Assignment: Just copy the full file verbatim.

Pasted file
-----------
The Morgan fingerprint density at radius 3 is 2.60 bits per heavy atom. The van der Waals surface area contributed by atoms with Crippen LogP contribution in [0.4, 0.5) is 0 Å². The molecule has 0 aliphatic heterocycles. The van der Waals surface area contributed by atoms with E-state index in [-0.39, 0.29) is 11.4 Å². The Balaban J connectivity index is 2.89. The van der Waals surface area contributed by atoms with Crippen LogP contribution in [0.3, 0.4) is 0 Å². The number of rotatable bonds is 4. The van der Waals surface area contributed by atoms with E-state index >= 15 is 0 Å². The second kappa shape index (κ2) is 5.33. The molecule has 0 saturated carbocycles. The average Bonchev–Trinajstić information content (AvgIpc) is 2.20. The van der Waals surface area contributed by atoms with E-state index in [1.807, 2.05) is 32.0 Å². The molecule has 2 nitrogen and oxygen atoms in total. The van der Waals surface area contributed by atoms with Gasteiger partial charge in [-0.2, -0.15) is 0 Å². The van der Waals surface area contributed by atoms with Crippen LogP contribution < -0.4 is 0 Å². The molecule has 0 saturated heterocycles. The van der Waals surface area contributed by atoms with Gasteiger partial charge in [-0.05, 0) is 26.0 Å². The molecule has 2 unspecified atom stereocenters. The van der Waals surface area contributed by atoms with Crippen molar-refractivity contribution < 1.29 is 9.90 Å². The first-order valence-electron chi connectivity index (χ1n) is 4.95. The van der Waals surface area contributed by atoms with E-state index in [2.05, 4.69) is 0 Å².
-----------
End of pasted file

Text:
The Morgan fingerprint density at radius 3 is 2.60 bits per heavy atom. The van der Waals surface area contributed by atoms with Crippen LogP contribution in [0.4, 0.5) is 0 Å². The molecule has 0 aliphatic heterocycles. The van der Waals surface area contributed by atoms with E-state index in [-0.39, 0.29) is 11.4 Å². The Balaban J connectivity index is 2.89. The van der Waals surface area contributed by atoms with Crippen LogP contribution in [0.3, 0.4) is 0 Å². The number of rotatable bonds is 4. The van der Waals surface area contributed by atoms with E-state index >= 15 is 0 Å². The second kappa shape index (κ2) is 5.33. The molecule has 0 saturated carbocycles. The average Bonchev–Trinajstić information content (AvgIpc) is 2.20. The van der Waals surface area contributed by atoms with E-state index in [1.807, 2.05) is 32.0 Å². The molecule has 2 nitrogen and oxygen atoms in total. The van der Waals surface area contributed by atoms with Gasteiger partial charge in [-0.2, -0.15) is 0 Å². The van der Waals surface area contributed by atoms with Crippen LogP contribution < -0.4 is 0 Å². The molecule has 0 saturated heterocycles. The van der Waals surface area contributed by atoms with Gasteiger partial charge in [-0.05, 0) is 26.0 Å². The molecule has 2 unspecified atom stereocenters. The van der Waals surface area contributed by atoms with Crippen molar-refractivity contribution < 1.29 is 9.90 Å². The first-order valence-electron chi connectivity index (χ1n) is 4.95. The van der Waals surface area contributed by atoms with E-state index in [2.05, 4.69) is 0 Å².